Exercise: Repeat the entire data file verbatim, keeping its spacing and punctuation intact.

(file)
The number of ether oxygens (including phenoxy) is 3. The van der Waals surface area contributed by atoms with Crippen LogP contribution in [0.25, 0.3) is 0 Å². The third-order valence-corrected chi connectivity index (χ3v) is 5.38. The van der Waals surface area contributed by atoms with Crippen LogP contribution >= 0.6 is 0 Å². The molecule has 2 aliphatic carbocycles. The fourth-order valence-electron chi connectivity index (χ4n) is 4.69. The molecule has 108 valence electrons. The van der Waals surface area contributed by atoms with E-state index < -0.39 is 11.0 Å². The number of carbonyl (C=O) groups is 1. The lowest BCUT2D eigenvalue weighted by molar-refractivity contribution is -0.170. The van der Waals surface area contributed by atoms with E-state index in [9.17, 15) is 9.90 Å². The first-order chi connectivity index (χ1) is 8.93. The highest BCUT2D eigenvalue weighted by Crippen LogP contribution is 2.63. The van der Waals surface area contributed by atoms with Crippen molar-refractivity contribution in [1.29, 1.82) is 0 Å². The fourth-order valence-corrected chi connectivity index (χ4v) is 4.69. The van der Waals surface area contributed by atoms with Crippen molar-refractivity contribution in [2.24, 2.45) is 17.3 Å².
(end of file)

The number of ether oxygens (including phenoxy) is 3. The van der Waals surface area contributed by atoms with Crippen LogP contribution in [0.25, 0.3) is 0 Å². The third-order valence-corrected chi connectivity index (χ3v) is 5.38. The van der Waals surface area contributed by atoms with Crippen LogP contribution >= 0.6 is 0 Å². The molecule has 2 aliphatic carbocycles. The fourth-order valence-electron chi connectivity index (χ4n) is 4.69. The molecule has 108 valence electrons. The van der Waals surface area contributed by atoms with E-state index < -0.39 is 11.0 Å². The number of carbonyl (C=O) groups is 1. The lowest BCUT2D eigenvalue weighted by molar-refractivity contribution is -0.170. The van der Waals surface area contributed by atoms with E-state index in [9.17, 15) is 9.90 Å². The first-order chi connectivity index (χ1) is 8.93. The highest BCUT2D eigenvalue weighted by Crippen LogP contribution is 2.63. The van der Waals surface area contributed by atoms with Crippen molar-refractivity contribution in [1.29, 1.82) is 0 Å². The fourth-order valence-corrected chi connectivity index (χ4v) is 4.69. The van der Waals surface area contributed by atoms with Crippen molar-refractivity contribution in [2.24, 2.45) is 17.3 Å².